In an era when locally owned retail shops struggle to keep pace, a can-do shoe store has expanded into a two-store operation, making tracks from the east side to Oro Valley.
Fleet Feet Tucson at Oracle Crossings, 7607 N. Oracle Road, opened in August, giving northwest-side residents another option to buy workout shoes locally. The company has 10 employees between the two stores.
Owner Jeanne Snell and her husband, Pete, opened their first Fleet Feet at 7301 E. Tanque Verde Road in 2004..
“We’ve built a customer base over the years, and we really wanted to give better service to customers who live in the northwest,” she said. “We didn’t want them to have to drive all the way across town to get there.”
Snell said the store has proven popular with area shoppers, matching the foot traffic of the Tanque Verde store in its first months.
“I love Fleet Feet,” said municipal worker Laura Jestings, 52, who is training for a half-marathon. “They’re passionate about running and passionate about their customers. They’re so attentive to customer service, and focus on finding you the right shoe.”
Jestings said she will go out of her way to support local businesses and calls Fleet Feet “a fabulous outfit with fabulous people.”
After shopping at the Tanque Verde location, she was impressed with the shop on Oracle.
”It’s beautiful. Brand-new and spotless,” she said. “It’s very, very pretty.”
Snell said Fleet Feet is on track to increase its revenue for the 10th consecutive year.
“Every day we are thankful that we continued to grow through the whole recession,” Snell said. “It’s been good. We feel very fortunate about that.”
Dan Garcia, who has been with the company for eight years, is managing the new store. He said employee enthusiasm is what keeps Fleet Feet moving.
“I think it’s the passion for what we do that makes us successful,” he said. “I think customers can feel the excitement of our employees when they come in and see they love what they do, which is helping people. That part is infectious, and it keeps customers coming back. It keeps them joining our training programs, talking about us and telling people to check out this place.”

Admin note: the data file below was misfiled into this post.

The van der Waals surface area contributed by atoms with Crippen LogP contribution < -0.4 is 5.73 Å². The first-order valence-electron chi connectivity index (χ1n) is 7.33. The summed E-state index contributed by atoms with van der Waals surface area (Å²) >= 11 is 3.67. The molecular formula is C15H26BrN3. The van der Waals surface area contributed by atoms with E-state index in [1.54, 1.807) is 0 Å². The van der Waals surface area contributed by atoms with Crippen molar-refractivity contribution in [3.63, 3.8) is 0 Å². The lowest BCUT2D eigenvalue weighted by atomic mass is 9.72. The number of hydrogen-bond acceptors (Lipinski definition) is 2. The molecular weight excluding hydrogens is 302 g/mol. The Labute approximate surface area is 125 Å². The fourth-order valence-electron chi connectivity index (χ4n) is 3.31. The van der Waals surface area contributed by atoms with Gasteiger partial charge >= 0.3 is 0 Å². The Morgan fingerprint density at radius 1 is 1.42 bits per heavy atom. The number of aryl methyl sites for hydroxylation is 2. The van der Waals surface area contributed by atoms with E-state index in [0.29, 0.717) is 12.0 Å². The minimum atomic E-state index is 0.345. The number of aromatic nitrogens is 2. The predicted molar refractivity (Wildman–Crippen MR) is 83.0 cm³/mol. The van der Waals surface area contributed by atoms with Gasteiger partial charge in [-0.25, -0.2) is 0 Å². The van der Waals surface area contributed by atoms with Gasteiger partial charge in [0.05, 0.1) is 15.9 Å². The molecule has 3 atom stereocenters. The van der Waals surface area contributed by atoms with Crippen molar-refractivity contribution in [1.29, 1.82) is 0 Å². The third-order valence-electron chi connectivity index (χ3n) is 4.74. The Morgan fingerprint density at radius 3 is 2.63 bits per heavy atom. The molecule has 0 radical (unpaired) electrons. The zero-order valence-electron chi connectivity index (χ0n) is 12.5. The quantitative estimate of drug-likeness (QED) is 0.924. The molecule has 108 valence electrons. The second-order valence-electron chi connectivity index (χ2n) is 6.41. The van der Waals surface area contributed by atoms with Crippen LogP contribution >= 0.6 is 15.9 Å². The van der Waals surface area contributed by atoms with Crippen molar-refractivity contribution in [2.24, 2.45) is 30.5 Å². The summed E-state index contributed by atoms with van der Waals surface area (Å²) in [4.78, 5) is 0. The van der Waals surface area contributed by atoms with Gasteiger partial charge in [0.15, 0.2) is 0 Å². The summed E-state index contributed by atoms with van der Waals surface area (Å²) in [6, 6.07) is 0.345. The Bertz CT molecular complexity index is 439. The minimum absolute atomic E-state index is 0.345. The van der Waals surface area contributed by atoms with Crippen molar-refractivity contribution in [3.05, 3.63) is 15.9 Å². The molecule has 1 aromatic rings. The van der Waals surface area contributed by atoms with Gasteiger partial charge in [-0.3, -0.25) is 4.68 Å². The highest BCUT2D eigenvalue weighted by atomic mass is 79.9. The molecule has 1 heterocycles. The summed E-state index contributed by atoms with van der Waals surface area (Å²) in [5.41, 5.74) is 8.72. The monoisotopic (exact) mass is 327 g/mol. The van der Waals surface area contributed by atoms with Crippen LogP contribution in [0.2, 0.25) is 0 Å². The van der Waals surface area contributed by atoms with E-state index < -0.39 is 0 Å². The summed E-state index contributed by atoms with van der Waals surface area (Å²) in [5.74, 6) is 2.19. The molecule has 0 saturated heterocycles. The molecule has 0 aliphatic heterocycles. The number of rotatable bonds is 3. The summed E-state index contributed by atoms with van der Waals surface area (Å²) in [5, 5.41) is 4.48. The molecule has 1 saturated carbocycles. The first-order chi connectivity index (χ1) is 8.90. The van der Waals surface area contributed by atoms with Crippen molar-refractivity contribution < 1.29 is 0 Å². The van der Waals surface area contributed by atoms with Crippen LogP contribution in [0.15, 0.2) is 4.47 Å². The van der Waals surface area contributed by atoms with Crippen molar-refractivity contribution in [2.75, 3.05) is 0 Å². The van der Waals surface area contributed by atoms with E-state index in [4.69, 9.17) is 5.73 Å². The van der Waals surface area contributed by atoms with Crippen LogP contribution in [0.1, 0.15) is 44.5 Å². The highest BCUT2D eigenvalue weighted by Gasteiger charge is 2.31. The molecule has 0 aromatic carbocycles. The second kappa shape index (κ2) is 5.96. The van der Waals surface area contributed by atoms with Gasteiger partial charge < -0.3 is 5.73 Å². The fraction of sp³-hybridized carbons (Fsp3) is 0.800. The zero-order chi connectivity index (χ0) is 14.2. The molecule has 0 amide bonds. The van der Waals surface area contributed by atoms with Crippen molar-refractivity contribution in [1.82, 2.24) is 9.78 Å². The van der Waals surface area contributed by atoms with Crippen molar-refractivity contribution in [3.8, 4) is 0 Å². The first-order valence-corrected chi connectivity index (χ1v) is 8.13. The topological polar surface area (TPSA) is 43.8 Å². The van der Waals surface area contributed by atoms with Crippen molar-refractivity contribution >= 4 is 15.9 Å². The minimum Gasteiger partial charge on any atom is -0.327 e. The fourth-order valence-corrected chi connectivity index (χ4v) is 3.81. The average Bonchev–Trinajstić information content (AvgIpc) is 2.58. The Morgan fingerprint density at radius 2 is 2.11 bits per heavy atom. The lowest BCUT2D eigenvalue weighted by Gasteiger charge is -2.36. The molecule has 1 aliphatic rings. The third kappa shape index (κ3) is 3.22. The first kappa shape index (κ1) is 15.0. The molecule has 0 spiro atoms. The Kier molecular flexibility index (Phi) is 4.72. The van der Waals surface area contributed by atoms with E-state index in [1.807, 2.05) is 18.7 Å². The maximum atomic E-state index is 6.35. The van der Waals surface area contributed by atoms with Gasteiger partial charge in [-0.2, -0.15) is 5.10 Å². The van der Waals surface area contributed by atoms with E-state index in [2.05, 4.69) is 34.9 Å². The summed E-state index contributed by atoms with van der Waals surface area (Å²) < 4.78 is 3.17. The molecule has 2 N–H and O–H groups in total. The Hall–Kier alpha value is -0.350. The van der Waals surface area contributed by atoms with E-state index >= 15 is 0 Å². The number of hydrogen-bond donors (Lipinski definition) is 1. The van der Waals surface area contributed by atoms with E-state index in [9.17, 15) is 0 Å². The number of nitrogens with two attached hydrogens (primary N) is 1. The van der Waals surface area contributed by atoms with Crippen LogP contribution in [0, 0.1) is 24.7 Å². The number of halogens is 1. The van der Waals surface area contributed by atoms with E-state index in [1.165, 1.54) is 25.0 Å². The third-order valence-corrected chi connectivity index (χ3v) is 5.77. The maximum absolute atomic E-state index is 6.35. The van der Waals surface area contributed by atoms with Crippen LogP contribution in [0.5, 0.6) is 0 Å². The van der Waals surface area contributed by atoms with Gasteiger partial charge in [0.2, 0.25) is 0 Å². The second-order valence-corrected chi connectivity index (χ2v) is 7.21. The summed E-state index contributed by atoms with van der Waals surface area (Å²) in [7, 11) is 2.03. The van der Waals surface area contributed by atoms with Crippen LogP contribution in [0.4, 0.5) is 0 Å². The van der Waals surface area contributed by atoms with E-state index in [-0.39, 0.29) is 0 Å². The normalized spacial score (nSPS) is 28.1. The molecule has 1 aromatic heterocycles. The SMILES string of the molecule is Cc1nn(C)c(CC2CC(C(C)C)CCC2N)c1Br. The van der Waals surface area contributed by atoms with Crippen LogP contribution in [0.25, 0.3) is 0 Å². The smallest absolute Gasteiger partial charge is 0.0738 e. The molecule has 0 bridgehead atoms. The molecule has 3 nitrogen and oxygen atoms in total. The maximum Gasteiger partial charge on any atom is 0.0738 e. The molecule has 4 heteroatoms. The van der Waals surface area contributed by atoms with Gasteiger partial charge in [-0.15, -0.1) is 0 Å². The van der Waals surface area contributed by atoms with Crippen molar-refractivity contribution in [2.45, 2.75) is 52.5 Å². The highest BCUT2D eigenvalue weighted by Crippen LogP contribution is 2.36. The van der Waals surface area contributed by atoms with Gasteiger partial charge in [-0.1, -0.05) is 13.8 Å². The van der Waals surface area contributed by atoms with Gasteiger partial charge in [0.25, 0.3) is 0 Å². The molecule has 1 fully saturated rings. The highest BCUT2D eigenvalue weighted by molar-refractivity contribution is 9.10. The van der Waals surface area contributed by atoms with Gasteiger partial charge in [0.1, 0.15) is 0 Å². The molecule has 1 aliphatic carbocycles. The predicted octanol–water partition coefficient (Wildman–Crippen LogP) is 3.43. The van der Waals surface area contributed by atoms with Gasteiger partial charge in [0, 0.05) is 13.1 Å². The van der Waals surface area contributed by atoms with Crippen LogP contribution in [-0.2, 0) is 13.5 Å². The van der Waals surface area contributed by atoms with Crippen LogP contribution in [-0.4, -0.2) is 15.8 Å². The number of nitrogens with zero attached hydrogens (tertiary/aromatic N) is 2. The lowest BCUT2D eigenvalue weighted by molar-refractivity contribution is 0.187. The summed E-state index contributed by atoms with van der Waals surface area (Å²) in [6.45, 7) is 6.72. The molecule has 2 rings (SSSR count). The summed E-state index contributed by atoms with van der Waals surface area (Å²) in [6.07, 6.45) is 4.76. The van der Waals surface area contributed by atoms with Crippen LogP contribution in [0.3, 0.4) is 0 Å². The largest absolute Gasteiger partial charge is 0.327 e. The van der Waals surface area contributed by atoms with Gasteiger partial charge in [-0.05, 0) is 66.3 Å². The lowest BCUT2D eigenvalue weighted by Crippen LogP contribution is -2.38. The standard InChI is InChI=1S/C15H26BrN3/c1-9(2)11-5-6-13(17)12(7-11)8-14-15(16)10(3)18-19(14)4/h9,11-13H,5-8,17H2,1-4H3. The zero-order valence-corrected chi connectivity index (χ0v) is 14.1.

The 2,900-square-foot store has a treadmill, which employees record on camera and analyze for movement tendencies. It’s part of a 45- to 60-minute shoe-fitting regimen that includes an interview and fittings.
Employees work hard to make sure customers find the right shoe, Garcia said.
“A lot of education goes into it, in terms of looking for something that makes their workouts better. The right shoes can make a big difference,” he said. “We talk about stretching and nutrition, too. A lot of people come to the store and get a lot of information. That keeps them out there working out and coming back in again for the same experience.”
Customers are particularly interested in accessories that make workouts go better, such as foam rollers that help loosen tight muscles and skin tape that is said to increase blood flow, Snell said.
“It’s something we have expanded over the past few years,” she said.
Garcia said finding the right shoe can mean the difference between a couch potato and avid athlete.
“You can get issues like knee pain, shin pain or hip pain,” he said.”If you don’t have the right shoe, you have the mind-set that if you aren’t wearing comfortable shoes, do you really want to go out there for very long? It becomes something that you associate pain with, so you’re less likely to do it. If your feet don’t have any blisters and the physical aspects aren’t holding you back, you’re more likely to be active.”